Solving “Groundhog Day” Problems as a Manager

I’ve made a lot of mistakes learning how to be a manager. One trap I’ve fallen into particularly frequently has been failing to recognize “Groundhog Day” problems.

In the movie Groundhog Day, Phil Connors is trapped in a time loop and has to relive the same day — over, and over, and over. A Groundhog Day problem is one that keeps resurfacing, despite your best efforts to address it. Each time it reappears, you feel like you’ve returned to the beginning and haven’t made any progress. For a people manager, this generally means a behavior, an attitude, or a complaint that you just can’t seem to help someone work through.

The real danger here is not so much the lost time or wasted effort. It’s the relationship damage that can happen as a result. You may feel like the other person doesn’t want to resolve the issue, is refusing to understand your perspective, or is simply incapable of making progress. You can become frustrated and start to avoid interacting with them, project your lack of trust through tone or body language, or stop looking to create opportunities for your colleague.

I’ve found that in every case, the problem is that we’re focused on the wrong thing. The behavior or attitude is a manifestation of a deeper issue, so we fail to get the desired outcome because the core issue remains unresolved.

Finding the Problem

What’s lacking is not more action plans or accountability. What’s needed is a safe conversation with a real intent to listen and learn. Instead of damaging the relationship, this approach is almost always a relationship builder. It creates trust and demonstrates a genuine intention to understand and help.

Generally, these types of problems come down to one of four root causes:

The real issue doesn’t feel safe to discuss.

Often, the employee with the issue has a deeper concern they don’t feel safe discussing. Perhaps it feels embarrassing or unprofessional or a bit personal. Folks often won’t volunteer this type of information and can instead raise a related concern that’s safer to talk about. Or perhaps they’ll abstract the concern so much that you don’t understand the problem and try to solve the wrong thing.

They don’t want to ask for special treatment.

Maybe you have a strong team player who doesn’t want to ask for special treatment. They don’t want to ask for an exception, or maybe they don’t realize it’s possible to bend constraints. Maybe they don’t feel they have the social capital to ask for special consideration, or they feel that they may be seen in a negative light for doing so.

The real problem is unclear, even to them.

It may simply be that the person is doing their best to resolve the surface issue, but they’re missing data or perspective to really understand that there’s a deeper issue and that you’re both focusing on the wrong thing.

Too many other priorities are causing someone to lose focus.

Sometimes, it’s just a matter of busyness. People have good intentions, but life gets hectic, and a problem keeps resurfacing because folks lose focus over time.

Breaking the Cycle

When I encounter a Groundhog Day problem now, I try to approach the situation with the following steps:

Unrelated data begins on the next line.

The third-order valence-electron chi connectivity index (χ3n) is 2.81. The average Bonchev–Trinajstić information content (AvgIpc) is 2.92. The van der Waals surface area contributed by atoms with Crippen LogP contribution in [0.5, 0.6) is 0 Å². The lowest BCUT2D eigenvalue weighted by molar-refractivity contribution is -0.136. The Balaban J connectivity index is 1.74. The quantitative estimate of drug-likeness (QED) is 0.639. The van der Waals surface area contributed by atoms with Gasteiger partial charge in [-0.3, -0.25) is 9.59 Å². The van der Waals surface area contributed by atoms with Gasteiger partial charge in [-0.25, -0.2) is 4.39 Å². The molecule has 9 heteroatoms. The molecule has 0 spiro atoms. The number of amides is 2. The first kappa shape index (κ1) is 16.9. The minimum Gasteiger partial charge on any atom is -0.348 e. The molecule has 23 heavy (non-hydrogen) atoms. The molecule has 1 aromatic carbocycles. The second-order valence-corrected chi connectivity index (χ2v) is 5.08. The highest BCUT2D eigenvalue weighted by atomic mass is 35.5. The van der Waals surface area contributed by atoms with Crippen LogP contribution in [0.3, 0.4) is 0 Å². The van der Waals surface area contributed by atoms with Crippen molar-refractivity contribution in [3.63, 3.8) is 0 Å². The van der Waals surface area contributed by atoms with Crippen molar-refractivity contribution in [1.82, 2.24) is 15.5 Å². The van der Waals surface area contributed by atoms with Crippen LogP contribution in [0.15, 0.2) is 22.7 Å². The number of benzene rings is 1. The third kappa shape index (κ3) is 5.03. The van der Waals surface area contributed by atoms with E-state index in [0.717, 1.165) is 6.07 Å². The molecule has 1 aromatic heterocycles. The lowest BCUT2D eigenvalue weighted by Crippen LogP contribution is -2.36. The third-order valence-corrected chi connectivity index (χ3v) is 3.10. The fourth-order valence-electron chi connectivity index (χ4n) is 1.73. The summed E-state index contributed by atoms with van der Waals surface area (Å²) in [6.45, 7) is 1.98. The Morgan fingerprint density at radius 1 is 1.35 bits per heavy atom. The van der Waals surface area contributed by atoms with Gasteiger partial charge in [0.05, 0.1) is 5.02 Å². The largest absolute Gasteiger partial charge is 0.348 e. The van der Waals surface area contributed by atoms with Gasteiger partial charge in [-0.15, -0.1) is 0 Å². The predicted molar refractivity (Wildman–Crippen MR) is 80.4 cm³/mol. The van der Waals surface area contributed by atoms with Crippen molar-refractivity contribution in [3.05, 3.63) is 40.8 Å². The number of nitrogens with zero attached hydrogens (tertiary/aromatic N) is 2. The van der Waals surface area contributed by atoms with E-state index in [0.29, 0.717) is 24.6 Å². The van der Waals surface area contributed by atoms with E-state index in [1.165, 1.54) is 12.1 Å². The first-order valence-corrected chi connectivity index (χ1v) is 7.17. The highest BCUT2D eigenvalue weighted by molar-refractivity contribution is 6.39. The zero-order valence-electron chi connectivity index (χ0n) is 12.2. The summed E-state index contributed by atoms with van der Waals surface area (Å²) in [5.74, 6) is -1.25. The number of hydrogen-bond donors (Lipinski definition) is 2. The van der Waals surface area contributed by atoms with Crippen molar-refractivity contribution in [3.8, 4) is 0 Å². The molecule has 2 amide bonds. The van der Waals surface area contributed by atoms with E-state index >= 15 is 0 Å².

1. Build real empathy for your colleague, and make sure you have a genuine desire to partner in finding a solution. You can’t fake this. If your real goal is to share your judgment and impose your proposed solution, you will fail — and probably do a lot of damage. You’ll worsen the current situation and make the next one more difficult to handle. Make sure you have your head in the right space, and don’t engage until you do.
  2. Tell your colleague that there’s an important — but not urgent — conversation you’d like to have with them. Ask if today is a good day. (Folks almost always want to have the conversation immediately because nobody wants to have that sort of thing hanging in the air.) If it isn’t, make it clear that you’re happy to wait.
  3. During the meeting, explain your clear, concrete observations. Do not throw out theories or opinions or judgments. Explain that you’re concerned, and ask them to help you understand. Remember, you have to actually want to understand. If you’re just waiting for the other person to talk so you can get to the part where you tell them what to do differently, this is going to go badly.
  4. Thank them for sharing, and save the problem solving for the next meeting. I’m a slow thinker, so this is key for me. If someone has just shared important, new information, whatever thoughts I had coming into the meeting probably need to be reconsidered in light of what I’ve learned, and it’s better if I can have some space. This also backs up the “this isn’t important but not urgent” message you’ve likely delivered earlier.
  5. When it’s time for problem-solving, always ask the other person to drive the plan. They know themselves better than you do. They know the pressures and constraints they’re under. They understand what motivation works for them. It’s okay to present options if you think there are solutions the other person isn’t aware of or doesn’t want to ask for. But always let them form the plan. They’ll be much more likely to be successful executing on a plan they’ve made than on one you’ve made.

I still catch myself getting frustrated sometimes before I recognize that I’m dealing with a Groundhog Day problem, but I’ve found this approach to be remarkably more effective than pointing out missed expectations and telling a person how I want to see them change.

If you have a better approach or some refinements on these steps, I’d love to hear about it in the comments!